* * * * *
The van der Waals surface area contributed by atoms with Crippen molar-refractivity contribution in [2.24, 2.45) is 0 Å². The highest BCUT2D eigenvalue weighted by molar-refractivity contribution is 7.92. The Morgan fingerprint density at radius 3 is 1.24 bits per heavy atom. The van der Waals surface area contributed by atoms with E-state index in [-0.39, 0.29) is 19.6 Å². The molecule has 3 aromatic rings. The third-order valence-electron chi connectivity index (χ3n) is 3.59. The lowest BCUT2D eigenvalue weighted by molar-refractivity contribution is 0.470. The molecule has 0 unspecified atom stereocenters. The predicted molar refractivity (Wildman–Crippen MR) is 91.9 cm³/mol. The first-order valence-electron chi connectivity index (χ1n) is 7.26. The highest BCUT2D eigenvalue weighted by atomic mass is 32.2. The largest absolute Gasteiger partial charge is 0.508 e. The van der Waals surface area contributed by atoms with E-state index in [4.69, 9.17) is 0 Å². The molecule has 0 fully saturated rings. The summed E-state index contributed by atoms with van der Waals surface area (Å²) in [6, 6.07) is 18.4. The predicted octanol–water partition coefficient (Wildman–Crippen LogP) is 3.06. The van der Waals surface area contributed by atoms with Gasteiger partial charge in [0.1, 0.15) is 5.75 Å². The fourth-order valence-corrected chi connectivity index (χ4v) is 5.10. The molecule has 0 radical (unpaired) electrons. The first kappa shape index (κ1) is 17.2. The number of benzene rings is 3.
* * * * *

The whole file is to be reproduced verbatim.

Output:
The van der Waals surface area contributed by atoms with Crippen molar-refractivity contribution in [2.24, 2.45) is 0 Å². The highest BCUT2D eigenvalue weighted by molar-refractivity contribution is 7.92. The Morgan fingerprint density at radius 3 is 1.24 bits per heavy atom. The van der Waals surface area contributed by atoms with E-state index in [-0.39, 0.29) is 19.6 Å². The molecule has 3 aromatic rings. The third-order valence-electron chi connectivity index (χ3n) is 3.59. The lowest BCUT2D eigenvalue weighted by molar-refractivity contribution is 0.470. The molecule has 0 unspecified atom stereocenters. The predicted molar refractivity (Wildman–Crippen MR) is 91.9 cm³/mol. The first-order valence-electron chi connectivity index (χ1n) is 7.26. The highest BCUT2D eigenvalue weighted by atomic mass is 32.2. The largest absolute Gasteiger partial charge is 0.508 e. The van der Waals surface area contributed by atoms with E-state index in [4.69, 9.17) is 0 Å². The molecule has 0 fully saturated rings. The summed E-state index contributed by atoms with van der Waals surface area (Å²) in [6, 6.07) is 18.4. The predicted octanol–water partition coefficient (Wildman–Crippen LogP) is 3.06. The van der Waals surface area contributed by atoms with Gasteiger partial charge in [0.1, 0.15) is 5.75 Å². The fourth-order valence-corrected chi connectivity index (χ4v) is 5.10. The molecule has 0 radical (unpaired) electrons. The first kappa shape index (κ1) is 17.2. The number of benzene rings is 3.